In all, 31 children left the study before age nine. Of the remaining children, 126 boys and 97 girls had the required birth data and measurements, including insulin resistance, measured at five and nine years and had their fat and lean mass measured at age nine. It is the data for these 223 children that are presented.

The researchers used complex statistics (known as multiple regression modelling) to see if it was the current weight, or the weight gain (change in SDS) that was associated most strongly with IR at nine years.

What were the results of the study?

Excess weight gain (the change in weight SDS) was substantial from birth to five years but smaller from five to nine years. While weight SDS at five years correlated poorly with weight SDS at birth, it strongly predicted weight SDS at nine years.

When assessing how well their models predicted IR the researchers say that, “importantly, predictive strength was little different, whether the change in weight SDS over the time period (excess weight gain) was used in the analysis, or simply the weight SDS recorded at the end of the time period (current weight).” This means that the single measures of current weight are as strongly predictive of IR as weight gain, and supports their claim that future policy could be based on a school entry weight at about five years of age.

What interpretations did the researchers draw from these results?

The researchers claim these findings are important because a single measure of weight (or BMI) on school entry at five years provides both a record of the long term trends in the population (prevention), and an accurate pointer to future risk for the child (treatment).

They go on to say that the data implies that the successful prevention of excess weight gain early in childhood will be maintained, at least into puberty.  They say that diabetes prevention strategies might better focus on pre-school children rather than older children, as “the die appears to be cast by five years”.

What does the NHS Knowledge Service make of this study?

The researchers claim that the current UK Department of Health guidelines are correct in proposing the routine measurement of children’s weight and height at school entry, around the age of five years. They say this is important for monitoring what is happening in the population, and for alerting parents, schools or healthcare professionals about the children that need more intensive treatments. They also say that taking action at even earlier ages would be better.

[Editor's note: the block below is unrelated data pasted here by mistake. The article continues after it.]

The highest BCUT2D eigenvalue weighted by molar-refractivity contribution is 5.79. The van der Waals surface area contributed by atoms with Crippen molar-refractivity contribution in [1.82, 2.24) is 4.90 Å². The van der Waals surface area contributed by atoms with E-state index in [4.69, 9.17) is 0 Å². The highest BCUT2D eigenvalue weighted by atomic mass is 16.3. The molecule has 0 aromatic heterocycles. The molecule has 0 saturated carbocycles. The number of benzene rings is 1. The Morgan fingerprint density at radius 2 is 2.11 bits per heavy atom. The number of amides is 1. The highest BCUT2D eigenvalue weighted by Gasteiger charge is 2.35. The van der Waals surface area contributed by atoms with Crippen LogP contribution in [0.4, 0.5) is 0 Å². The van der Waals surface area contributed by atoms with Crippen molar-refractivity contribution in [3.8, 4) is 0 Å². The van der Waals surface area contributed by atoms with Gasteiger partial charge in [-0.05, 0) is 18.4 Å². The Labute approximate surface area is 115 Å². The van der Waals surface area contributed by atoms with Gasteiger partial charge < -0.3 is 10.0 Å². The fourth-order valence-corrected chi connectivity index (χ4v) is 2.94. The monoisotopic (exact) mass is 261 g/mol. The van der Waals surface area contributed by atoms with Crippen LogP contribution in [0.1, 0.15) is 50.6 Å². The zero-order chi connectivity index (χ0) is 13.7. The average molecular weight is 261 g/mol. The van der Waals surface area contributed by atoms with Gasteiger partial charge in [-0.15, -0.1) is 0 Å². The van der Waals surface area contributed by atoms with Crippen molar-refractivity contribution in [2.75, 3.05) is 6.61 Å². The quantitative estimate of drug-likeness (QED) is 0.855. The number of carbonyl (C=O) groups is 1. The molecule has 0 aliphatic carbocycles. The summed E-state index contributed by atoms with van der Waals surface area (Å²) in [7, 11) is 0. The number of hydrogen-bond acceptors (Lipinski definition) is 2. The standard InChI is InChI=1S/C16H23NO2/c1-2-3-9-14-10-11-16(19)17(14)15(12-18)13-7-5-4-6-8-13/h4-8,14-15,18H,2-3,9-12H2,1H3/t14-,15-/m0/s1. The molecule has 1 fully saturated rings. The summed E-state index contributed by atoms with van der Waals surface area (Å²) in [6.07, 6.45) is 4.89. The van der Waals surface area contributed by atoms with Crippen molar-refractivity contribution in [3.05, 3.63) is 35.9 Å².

The researchers do note some limitations to the study:

  • The analysis did not include weights for the children when they were younger than five, other than birth weights, as the records were not available. These records would have been useful for confirming the link.
  • The children were from schools in the Plymouth area only. As none of the children were from other geographical areas and few were from black or minority ethnic groups, it is not certain that the findings would apply to all children.
  • The measure of insulin resistance using HOMA-IR is not the preferred measure of IR for some researchers. Other, more uncomfortable tests, are used as the gold standard and may not be appropriate in children.
  • The numbers of children examined are relatively small, and a larger study might mean that the researchers could be more certain of their findings.
    The researchers do not say what the strategies in pre-school children are that might prevent diabetes in later life. They will no doubt involve attention to diet and increasing physical activity, as these are known proven to reduce insulin resistance.

It may be easier for parents to modify preschool diets than the diets of older children. If weight gain and insulin resistance can be prevented from developing at young ages this may play an important role in reducing the record levels of obesity and the current epidemic of diabetes and heart disease that threaten health the developed world.

Analysis by Bazian
Edited by NHS Choices